Last Updated on October 26, 2018, by eNotes Editorial. Word Count: 257
- What did Walton read during his childhood?
- What ambition of Walton’s ended in failure?
- How did Walton prepare for his expedition?
- What is the one thing Walton feels is missing from his life?
- What did the ship’s master do for his fiancee?
- To what poem does Walton allude?
- Why has Victor traveled so far north?
- What does Walton say that causes Victor to call him an “unhappy man”?
- How does Walton feel about Victor?
- Why does Victor decide to tell his story?
- Walton read his uncle’s books about expeditions to the Arctic.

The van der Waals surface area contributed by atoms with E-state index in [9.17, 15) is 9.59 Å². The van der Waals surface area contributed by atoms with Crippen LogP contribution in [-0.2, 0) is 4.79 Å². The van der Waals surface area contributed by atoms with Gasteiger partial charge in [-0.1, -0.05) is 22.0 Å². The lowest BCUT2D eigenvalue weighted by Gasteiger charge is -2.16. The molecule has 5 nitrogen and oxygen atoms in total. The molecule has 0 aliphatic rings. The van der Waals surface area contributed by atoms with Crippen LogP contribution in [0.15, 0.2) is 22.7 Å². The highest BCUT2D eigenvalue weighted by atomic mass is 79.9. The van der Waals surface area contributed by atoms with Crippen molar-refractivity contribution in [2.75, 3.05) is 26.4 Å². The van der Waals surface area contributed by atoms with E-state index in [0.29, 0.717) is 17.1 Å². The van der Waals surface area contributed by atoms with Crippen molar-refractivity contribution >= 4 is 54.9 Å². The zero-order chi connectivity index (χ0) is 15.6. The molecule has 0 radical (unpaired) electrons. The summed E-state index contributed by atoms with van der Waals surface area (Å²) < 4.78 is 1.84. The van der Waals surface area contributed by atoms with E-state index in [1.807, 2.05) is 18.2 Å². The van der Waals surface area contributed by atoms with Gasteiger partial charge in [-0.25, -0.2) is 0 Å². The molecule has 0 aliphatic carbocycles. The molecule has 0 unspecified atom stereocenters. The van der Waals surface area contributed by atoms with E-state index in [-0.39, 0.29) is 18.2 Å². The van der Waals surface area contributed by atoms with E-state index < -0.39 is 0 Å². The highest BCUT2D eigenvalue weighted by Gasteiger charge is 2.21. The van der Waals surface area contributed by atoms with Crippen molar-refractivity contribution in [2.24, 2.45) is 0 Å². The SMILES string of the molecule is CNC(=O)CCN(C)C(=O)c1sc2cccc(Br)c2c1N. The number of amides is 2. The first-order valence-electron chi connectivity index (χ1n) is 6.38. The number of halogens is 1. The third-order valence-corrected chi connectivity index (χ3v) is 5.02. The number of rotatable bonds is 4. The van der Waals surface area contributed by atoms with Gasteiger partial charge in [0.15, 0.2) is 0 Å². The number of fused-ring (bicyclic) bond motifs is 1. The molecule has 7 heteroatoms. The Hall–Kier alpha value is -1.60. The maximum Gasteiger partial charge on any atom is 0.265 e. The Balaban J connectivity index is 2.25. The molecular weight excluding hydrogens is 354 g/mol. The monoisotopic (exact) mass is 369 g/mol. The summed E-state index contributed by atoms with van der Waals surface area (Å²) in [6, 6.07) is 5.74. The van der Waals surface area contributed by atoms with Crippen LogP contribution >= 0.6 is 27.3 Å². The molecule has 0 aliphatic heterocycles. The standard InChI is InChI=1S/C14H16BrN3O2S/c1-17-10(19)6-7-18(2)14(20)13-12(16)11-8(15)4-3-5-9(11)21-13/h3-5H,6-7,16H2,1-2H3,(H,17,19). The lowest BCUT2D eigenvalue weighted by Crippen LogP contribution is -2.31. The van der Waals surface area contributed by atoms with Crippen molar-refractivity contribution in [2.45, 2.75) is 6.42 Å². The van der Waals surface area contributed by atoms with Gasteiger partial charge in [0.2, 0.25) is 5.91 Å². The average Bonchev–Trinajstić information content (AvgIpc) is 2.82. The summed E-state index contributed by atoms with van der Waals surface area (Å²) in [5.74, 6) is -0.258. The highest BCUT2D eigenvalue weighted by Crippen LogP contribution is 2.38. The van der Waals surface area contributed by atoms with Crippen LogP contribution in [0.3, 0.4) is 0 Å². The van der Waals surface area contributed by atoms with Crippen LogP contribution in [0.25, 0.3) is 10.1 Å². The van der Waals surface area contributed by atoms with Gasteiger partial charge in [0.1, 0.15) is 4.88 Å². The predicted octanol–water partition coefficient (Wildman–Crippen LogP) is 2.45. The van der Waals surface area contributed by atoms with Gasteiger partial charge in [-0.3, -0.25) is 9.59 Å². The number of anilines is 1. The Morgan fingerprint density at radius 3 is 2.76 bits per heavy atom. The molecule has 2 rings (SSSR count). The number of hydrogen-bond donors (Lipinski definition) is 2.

- Walton says he failed in his ambition to be a poet.
- Walton prepared for his expedition by enlisting as a sailor on whaling ships; studying math, science, and medicine; and getting used to cold, hunger, thirst, and lack of sleep.
- Walton feels he is missing the companionship of a true friend.
- The ship’s master gave his fortune to the man his fiancee loved and left Russia so the two would be free to marry.
- Walton alludes to “The Rime of the Ancient Mariner” by Samuel Taylor Coleridge.
- Victor has traveled north in pursuit of the other man on a sledge Walton and the sailors saw from the ship.
- Walton says he would sacrifice everything to gain the knowledge he seeks.
- Walton feels great affection and sympathy for Victor and says he has come to love him like a brother.
- Victor decides to tell his story because he believes Walton might be able to draw a useful moral from it.
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